Divorce impacts nearly every aspect of someone’s life, from their emotional health to their finances. One area that may not be at the front of someone’s mind is the impact of a divorce on their estate plan. Few among us would want our ex-spouse to inherit property in the same way we wished during the marriage. However, without updating estate planning documents, things might not work out the way you intended.
In many ways, military divorce differs very little from civilian divorce. There are still many different issues to sort through, such as child custody, child support, and property division. However, the beginning of the process, choosing where to file for divorce, is more complicated for couples involved with the military.
Some jobs call for more travel than others. If you’re all too familiar cramped airplane seats and one-bedroom hotel rooms, you know that traveling to new places doesn’t compare to the feeling of being home with your kids.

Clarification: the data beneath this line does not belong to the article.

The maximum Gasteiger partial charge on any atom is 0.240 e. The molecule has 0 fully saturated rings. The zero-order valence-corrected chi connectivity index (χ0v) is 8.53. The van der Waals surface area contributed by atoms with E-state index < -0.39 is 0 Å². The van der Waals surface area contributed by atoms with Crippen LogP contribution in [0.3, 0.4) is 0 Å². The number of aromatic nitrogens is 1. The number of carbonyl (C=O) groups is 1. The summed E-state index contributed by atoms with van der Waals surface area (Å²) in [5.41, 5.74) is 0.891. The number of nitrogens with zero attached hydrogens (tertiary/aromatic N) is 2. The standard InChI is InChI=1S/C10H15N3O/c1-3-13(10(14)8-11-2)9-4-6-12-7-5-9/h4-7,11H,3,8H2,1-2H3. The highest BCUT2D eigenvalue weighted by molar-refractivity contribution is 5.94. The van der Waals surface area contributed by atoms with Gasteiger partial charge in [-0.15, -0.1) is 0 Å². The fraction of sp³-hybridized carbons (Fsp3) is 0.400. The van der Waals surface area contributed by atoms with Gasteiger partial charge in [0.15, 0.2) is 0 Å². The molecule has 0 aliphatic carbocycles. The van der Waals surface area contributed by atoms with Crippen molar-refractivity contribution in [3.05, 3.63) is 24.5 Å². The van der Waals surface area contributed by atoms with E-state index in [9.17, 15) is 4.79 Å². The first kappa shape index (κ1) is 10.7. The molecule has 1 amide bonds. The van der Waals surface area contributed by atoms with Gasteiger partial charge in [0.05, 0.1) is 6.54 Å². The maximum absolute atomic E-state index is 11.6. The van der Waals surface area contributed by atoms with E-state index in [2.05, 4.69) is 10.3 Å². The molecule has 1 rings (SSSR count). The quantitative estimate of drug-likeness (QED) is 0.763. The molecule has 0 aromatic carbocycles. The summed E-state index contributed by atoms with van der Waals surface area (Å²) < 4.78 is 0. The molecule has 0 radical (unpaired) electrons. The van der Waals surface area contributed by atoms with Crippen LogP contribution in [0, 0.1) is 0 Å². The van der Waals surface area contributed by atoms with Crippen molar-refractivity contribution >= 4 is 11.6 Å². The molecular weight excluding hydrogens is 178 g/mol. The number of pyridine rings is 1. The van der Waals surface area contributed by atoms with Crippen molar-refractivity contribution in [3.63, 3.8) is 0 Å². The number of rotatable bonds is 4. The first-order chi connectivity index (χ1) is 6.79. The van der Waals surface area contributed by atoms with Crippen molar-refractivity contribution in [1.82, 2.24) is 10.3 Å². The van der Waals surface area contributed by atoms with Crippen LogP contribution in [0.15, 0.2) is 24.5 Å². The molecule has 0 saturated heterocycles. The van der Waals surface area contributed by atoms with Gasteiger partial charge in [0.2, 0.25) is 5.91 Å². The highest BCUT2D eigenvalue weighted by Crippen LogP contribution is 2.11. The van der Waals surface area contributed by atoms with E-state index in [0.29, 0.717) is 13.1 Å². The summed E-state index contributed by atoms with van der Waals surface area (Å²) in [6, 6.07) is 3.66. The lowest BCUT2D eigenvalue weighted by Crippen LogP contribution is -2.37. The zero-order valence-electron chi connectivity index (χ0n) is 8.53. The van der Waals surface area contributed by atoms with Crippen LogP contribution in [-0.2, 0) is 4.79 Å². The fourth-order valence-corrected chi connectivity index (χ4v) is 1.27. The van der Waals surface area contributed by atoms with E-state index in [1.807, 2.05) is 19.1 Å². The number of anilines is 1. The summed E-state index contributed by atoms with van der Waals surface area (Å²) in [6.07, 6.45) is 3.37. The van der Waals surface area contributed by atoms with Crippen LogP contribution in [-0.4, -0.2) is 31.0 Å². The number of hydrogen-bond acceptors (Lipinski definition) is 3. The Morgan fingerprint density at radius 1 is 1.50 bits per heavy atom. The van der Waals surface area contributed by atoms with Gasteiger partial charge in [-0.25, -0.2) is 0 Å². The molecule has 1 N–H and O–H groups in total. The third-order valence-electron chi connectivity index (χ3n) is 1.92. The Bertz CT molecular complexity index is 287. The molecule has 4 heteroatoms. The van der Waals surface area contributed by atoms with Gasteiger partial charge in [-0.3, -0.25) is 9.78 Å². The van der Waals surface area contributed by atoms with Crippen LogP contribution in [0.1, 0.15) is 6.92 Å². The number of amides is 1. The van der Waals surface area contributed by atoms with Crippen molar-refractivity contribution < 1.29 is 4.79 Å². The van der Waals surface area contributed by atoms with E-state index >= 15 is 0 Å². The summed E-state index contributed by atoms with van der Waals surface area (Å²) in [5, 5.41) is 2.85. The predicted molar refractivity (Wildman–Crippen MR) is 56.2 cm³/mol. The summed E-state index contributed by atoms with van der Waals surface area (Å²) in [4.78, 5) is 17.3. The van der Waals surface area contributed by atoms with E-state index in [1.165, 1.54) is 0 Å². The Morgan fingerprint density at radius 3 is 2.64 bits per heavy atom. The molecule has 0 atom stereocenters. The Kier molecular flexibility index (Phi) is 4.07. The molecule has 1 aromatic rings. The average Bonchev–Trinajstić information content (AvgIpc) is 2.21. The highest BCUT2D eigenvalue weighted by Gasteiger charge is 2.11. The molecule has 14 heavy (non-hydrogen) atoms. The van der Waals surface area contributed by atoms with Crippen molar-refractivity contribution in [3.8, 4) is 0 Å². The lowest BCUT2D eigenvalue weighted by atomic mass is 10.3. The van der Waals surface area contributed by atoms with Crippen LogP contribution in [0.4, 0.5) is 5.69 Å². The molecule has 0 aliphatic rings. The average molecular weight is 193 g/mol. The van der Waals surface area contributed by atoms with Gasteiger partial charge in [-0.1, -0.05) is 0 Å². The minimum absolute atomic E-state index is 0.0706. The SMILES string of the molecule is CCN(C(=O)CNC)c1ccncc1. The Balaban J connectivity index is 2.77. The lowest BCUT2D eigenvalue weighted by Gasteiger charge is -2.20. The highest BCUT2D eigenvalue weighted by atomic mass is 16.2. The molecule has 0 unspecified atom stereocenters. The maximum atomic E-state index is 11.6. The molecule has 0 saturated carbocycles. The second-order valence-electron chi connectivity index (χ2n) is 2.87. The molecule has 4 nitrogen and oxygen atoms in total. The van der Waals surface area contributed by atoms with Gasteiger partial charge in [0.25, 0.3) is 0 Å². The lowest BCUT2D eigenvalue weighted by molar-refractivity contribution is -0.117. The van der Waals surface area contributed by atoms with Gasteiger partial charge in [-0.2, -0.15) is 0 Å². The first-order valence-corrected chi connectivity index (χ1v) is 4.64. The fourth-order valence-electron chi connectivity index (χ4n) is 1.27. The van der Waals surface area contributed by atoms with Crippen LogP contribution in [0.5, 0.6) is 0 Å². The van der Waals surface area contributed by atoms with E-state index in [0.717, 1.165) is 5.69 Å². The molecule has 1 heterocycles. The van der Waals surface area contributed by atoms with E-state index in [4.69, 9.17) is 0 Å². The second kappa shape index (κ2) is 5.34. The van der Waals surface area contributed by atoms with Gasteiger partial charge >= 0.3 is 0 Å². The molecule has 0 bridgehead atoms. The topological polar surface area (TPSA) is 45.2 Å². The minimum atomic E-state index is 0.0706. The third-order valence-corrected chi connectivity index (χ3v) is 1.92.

In most cases, a couple that decides to divorce can do so by making it clear to a judge that there had been an “irretrievable breakdown” of the marriage. However, what happens when one spouse simply leaves and never comes back?
A grandparent can occupy a very special place in a child’s life. They might act as a caregiver, a teacher, and a support system. In some cases, a child’s parents may not be able to provide a safe and happy environment for their child. When that happens, a grandparent can find themselves in a complex position. They hate to see their child struggle, but they worry about the impact the situation will have on their grandchild.